Noncitizens Getting the Vote in NYC — How Do New Yorkers Feel About It?

Noncitizens Getting The Vote In NYC - How Do New Yorkers Feel About It?

( – On December 9, the New York City Council passed a new law allowing legal aliens to vote in city elections. The move follows a campaign by pro-immigrant activists – but what do New Yorkers think of it?

Last week the NYC Council voted 33-14 to allow legal permanent residents of the US, who have lived in the city for at least 30 days, to vote for the mayor, city council and other local officials. Around 800,000 aliens will get the right to vote.

That number is large enough to worry some New Yorkers and not always the ones you’d expect. Council majority leader Laurie Cumbo (D) asked, “Where do African American voters fit in?” and worried new Latino voters might turn out to be Republicans. Mayor Bill de Blasio (D) says the law could discourage legal aliens from becoming citizens. Councilman Ruben Diaz (D) said he cherishes his “privilege as an American citizen to vote.” Meanwhile, the New York Republican Party has promised to take legal action to block the law.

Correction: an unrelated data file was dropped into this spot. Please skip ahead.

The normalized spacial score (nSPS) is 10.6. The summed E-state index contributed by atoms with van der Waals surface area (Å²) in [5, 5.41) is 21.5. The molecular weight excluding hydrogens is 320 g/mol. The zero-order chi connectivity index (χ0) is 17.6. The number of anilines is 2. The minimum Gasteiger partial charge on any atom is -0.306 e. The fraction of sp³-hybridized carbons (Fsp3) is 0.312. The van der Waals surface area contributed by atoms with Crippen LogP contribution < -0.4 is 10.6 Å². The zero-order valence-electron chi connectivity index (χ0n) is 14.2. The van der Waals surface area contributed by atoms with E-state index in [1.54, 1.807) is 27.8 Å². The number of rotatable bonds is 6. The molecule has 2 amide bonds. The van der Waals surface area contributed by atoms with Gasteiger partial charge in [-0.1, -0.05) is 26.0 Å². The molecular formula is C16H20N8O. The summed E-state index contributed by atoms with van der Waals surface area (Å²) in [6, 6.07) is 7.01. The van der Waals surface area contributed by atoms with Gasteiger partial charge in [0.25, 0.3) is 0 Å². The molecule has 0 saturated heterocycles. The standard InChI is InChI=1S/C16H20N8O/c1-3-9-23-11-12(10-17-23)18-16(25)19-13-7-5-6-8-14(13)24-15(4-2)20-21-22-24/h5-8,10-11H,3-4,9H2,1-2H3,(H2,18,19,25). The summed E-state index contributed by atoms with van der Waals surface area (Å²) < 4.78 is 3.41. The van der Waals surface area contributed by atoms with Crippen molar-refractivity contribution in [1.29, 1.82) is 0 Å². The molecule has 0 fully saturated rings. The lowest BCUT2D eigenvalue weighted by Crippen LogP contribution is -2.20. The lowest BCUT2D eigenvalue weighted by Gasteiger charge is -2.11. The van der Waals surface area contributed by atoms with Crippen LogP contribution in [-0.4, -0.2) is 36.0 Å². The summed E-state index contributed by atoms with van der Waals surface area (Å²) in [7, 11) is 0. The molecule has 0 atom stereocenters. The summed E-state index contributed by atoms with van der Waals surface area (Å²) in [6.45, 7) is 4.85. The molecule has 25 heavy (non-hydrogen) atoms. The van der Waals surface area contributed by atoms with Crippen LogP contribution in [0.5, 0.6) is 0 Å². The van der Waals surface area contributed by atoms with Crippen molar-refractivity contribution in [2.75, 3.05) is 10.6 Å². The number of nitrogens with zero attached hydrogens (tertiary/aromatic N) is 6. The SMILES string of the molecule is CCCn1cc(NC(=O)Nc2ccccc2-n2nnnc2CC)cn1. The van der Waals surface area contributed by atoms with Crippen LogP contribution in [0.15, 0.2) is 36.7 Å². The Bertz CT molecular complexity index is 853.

The new rule does have its supporters. One first-generation American called it “awesome,” while another New Yorker said, “As long as they’re educated about politics and politicians,” she thinks it’s great. However, the RNC calls it an attack on election integrity by “a radical, power-hungry Democrat Party” – and it’s easy to see why.

Now that New York and several other cities allow legal immigrants to vote, how long will it be before radicals argue that illegal immigrants live here too and deserve a chance to choose who governs us?

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